Best Albums of 2013 So Far
With the year half done, it’s high time we consider the Best Albums of 2013 So Far. These lists are gambles, as the albums we dig in the spring and summer might not hold up in the fall and winter, but we’ve got a good feeling about the following 10 records. Presented in no particular order, our picks include perennial faves and promising rookies alike, and stylistically, they’re all over the map, spanning spiky post-punk to sensual R&B. For our year-end Best Albums of 2013 list to look significantly different than this midyear one, the coming months will have to bring some pretty amazing product. Let’s hope they do.
The first entry on our Best Albums of 2013 So Far list opens with a tune called 'Shut Up,' as if anyone would dare speak while these London ladies are plugged in and throwing down. The foursome is constantly compared to Wire, Gang of Four and Siouxsie and the Banshees, and while they certainly echo those and other post-punk greats, Savages play with a ferocity all their own. It borders on frightening, particularly in the live setting.
'Modern Vampires of the City'
On their first two albums, the Weekenders seemed nice enough, but there was a degree of self-satisfaction behind their oh-so-clever lyrics and Afro-pop riffing. Here, they lose the dickish grins and ponder mortality, and the result is their most confident and heartfelt set of songs yet. The wild-card standout is 'Diane Young,' possibly an homage to Kenny Loggins' work on the 'Caddyshack' soundtrack. There's even a golf reference!
'Kids in L.A.'
On their second album, the duo of Jesse Kivel and Zinzi Edmundson draw on the vapid characters of Bret Easton Ellis novels and the slick grooves and bittersweet melodies of '80s Latin freestyle music. Whether you'd actually want to live in their fantasy version of 1986, it's a fun place to hang for 38 minutes -- or for the entire summer.
'Random Access Memories'
Journalists are getting a lot of mileage out of that "human after all" line, as these French man-bots finally live up to the title of their 2005 album and trade samples and house beats for real instruments and organic disco grooves. They even nab Chic's Nile Rodgers to give this good-time record the proper 'Good Times' feel. If Daft Punk are making amends for all the bad EDM they inspired, apology accepted.
'Wakin on a Pretty Daze'
If you dig Tom Petty but wish the dude were just a little more chill, Kurt Vile's your man. On his fifth full-length -- our next selection on the Best Albums of 2013 So Far list -- the cucumber-cool Philly rocker kicks his usual sweet and lackadaisical jams, flashing some guitar heroics and nimble finger-picking but seldom breaking a sweat and never showing off. Every Kurt Vile album could be called 'Wakin On a Pretty Daze,' but this one really earns the title.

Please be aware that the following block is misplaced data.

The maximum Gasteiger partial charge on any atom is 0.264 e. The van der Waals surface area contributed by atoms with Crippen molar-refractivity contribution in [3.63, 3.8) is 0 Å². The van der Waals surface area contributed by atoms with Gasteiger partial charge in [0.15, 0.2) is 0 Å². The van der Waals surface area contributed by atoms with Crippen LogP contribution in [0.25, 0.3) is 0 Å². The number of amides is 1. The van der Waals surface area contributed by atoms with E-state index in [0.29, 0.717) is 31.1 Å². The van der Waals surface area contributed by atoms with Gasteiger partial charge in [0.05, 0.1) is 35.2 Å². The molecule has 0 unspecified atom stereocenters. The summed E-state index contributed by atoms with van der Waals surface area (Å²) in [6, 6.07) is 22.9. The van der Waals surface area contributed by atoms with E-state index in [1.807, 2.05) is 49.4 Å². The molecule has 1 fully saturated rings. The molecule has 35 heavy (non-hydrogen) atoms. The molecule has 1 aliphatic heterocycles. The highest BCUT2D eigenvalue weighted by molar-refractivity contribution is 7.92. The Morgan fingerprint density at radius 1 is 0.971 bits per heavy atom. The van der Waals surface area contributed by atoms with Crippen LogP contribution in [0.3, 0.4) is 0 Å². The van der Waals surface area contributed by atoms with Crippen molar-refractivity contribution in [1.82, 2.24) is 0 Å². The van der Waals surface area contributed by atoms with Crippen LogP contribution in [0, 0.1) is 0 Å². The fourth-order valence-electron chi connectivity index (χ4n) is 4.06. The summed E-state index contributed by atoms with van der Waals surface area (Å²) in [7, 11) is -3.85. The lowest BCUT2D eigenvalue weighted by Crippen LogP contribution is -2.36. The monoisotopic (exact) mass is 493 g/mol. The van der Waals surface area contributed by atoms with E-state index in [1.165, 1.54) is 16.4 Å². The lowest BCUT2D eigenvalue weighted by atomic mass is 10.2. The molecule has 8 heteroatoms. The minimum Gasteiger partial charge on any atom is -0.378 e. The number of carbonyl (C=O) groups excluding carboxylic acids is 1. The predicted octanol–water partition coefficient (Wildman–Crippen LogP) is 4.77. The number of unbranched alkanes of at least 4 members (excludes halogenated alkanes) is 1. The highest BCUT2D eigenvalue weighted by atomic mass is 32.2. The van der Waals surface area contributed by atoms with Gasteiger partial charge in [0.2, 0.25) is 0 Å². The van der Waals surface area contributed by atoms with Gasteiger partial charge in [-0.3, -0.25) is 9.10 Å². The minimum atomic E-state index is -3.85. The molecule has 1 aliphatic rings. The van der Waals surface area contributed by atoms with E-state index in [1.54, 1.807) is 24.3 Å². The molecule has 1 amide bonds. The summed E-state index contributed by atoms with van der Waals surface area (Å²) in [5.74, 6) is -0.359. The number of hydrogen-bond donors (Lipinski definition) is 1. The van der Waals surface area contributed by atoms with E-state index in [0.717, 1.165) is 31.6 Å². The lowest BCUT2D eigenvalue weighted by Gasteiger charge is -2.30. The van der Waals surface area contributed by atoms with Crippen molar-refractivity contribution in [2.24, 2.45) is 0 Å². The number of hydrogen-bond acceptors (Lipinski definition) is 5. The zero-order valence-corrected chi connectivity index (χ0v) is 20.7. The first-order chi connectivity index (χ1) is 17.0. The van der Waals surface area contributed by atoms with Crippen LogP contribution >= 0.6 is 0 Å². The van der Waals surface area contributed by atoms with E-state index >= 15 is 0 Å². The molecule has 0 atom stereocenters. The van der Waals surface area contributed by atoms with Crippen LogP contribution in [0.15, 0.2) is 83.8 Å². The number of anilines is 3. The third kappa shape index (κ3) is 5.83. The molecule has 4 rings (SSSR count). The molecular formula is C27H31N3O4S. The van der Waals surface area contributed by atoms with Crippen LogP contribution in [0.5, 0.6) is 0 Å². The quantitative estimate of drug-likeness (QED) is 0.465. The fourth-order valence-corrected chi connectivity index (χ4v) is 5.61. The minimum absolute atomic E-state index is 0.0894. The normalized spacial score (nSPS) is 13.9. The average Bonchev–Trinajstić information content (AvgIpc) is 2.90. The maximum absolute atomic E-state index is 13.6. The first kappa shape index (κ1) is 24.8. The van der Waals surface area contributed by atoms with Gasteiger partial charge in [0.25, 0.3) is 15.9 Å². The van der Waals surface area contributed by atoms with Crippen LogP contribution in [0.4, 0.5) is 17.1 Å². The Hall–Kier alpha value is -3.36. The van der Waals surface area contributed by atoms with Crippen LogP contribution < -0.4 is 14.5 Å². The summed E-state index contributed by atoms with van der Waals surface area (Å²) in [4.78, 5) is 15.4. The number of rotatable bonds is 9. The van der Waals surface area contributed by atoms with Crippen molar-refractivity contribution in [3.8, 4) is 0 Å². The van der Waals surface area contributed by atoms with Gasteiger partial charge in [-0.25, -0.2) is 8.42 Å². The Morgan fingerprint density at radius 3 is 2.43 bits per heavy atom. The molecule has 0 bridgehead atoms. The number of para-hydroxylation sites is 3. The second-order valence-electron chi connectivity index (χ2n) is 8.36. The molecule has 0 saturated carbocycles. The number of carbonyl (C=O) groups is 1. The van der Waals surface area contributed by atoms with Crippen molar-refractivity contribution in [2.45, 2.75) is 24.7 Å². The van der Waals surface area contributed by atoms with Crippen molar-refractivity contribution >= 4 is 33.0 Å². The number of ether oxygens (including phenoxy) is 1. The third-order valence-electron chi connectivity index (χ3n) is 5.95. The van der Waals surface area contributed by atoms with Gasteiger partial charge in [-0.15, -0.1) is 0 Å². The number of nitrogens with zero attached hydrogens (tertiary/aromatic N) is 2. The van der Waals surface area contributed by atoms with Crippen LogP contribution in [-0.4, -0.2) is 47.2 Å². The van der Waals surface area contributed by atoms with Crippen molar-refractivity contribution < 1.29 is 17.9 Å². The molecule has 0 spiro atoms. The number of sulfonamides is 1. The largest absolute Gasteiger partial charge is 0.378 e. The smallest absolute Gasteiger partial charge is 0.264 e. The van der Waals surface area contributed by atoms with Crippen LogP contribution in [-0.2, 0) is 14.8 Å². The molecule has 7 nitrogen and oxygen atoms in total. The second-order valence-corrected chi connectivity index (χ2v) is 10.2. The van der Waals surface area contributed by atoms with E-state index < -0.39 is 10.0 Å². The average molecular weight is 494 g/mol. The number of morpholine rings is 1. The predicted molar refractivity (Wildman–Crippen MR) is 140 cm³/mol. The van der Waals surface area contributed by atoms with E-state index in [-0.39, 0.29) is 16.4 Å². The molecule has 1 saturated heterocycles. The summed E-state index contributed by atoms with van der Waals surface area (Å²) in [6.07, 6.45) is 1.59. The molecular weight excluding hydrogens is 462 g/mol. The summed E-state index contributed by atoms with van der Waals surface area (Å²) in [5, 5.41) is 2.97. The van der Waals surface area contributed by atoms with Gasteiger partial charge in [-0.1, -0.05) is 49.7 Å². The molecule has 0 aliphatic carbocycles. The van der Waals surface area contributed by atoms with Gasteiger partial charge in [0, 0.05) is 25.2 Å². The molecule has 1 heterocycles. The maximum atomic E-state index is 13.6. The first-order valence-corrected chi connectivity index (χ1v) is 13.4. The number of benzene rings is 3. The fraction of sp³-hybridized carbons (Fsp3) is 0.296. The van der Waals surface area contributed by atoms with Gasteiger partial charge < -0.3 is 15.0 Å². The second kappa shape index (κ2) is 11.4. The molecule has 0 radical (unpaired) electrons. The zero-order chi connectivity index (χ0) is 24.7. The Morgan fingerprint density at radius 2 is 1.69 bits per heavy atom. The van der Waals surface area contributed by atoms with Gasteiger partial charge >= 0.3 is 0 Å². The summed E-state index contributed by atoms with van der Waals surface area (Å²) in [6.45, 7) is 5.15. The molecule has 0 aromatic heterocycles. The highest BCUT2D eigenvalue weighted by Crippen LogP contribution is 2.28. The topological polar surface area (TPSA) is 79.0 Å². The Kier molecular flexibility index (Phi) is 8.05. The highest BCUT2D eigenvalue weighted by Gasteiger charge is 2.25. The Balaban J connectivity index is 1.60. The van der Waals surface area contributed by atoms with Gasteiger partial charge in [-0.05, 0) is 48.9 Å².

In the 16 years between 'Slow Summits' and their previous album, the Pastels watched from the sidelines as scores of lesser bands cribbed the "shambling" indie sound for which their were initially known. Plenty nailed the jangle, but few had the Pastels' personality, and with 'Slow Summits,' the gang from Glasgow returns to school the shaggy masses with a set of tidy chamber-pop tunes. If 'Check My Heart' doesn't lower your blood pressure a few ticks, well, it's time to get your heart checked.
These days, everyone's weak in the knees (yes, that was an SWV reference) for '90s R&B, but rather than go all chopped and screwed and reduce the music to avant-garde goo, this British songstress does dial-up-era dance-pop with confidence and sophistication. She's like a hipper, less histrionic Adele or a more with-it Whitney Houston, and when she sings on 'Wild Moments' about how "we could be the greatest" and yet also "the worst of all," she may be the world's wisest 28-year-old.
'Antenna to the World'
Think of this next entry on our Best Albums of 2013 So Far list as a time and money saver. Combining the twee-ness of the Pastels with the lazy sway of Kurt Vile, it's a reasonable substitute for both, though really, it sounds nothing like either. Alternately whimsical and harrowing, the latest and greatest from this San Francisco band flits musically between '60s pop and New Wave and thematically between the sweet ('Path of Orbit') and sour ('Girl on the Street') sides of life. 'Mutilator' and 'Green Blood,' all about tangling with a lover's cyborg husband, fall somewhere in between.
One of the guys behind this U.K. sibling duo is only 19, and that probably means he's better positioned than most folks -- even his 22-year-old bro -- to judge what's cool in the dance-music underground. Until a couple of 12-year-old DJs come along and really rock our world, we'll spin this set of hooky house jams, the best of are strong enough for the clubs but pH balanced for the pop charts.
Like Cascine labelmate Rush Midnight or the great Twin Shadow, this Brooklyn trio specializes in achingly lovely synth-pop tunes. If the aforementioned Kisses aim for 'Less Than Zero,' Selebrities do musical John Hughes fanfic.